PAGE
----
Integrating the compliance function into an organization’s C-Suite not only improves crisis preparedness but also helps protect the bottom line. Performing that integration is not always so easy, however. The first roadblock is the C-level structure itself.
A 2016 survey by Deloitte found 21% of companies surveyed did not have a designated Chief Compliance Officer (CCO). Only 43% of those surveyed reported the CCO held a seat on the Chief Executive Officer’s executive management committee.
Despite all of this, says a recent Forbes article, there are a few important strategies companies can employ to create an effective compliance program that involves the C-Suite.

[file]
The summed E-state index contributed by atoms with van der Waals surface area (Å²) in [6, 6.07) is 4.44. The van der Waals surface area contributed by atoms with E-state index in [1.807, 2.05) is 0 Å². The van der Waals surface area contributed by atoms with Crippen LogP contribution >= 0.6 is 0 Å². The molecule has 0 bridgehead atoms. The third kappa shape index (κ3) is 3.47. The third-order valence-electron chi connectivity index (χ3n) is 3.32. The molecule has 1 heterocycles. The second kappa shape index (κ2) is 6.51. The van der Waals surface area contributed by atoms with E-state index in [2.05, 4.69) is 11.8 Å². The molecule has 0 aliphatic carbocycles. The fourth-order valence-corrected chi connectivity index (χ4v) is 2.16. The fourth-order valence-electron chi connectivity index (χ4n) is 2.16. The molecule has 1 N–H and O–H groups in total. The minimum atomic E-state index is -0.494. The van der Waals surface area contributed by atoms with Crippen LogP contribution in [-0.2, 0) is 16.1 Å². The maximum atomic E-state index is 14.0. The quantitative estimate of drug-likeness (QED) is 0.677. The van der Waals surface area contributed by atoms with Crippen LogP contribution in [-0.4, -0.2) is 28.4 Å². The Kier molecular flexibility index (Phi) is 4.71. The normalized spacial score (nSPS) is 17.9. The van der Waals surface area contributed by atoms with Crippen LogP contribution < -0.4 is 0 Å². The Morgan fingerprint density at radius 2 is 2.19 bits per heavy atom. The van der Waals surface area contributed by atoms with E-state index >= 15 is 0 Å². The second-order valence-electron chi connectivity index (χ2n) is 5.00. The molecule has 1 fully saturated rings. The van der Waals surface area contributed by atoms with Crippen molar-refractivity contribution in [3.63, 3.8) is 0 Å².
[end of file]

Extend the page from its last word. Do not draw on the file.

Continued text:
#1: Ensure better data is available. C-Suite executives are more likely to participate in compliance strategy planning and crisis management if they can quickly and efficiently review key data points.
#2: Be proactive to help ensure profitability. A proactive compliance strategy and measures goes beyond preventing violations before they occur. The preventative approach is also likely to save the company a great deal of remediation and reputational costs. That will garner the attention, buy-in and participation of C-level executives, including the CEO.
#3: Create a specialized working group. The creation of a compliance committee, typically led by company’s top compliance executive, with a clearly defined charter and strategic mandate is critical to the success of an organization’s compliance program.
For more detail on how your company can employ these three strategies, consider reading the recent Forbes article.
Find out how MCO can help make your compliance program a success.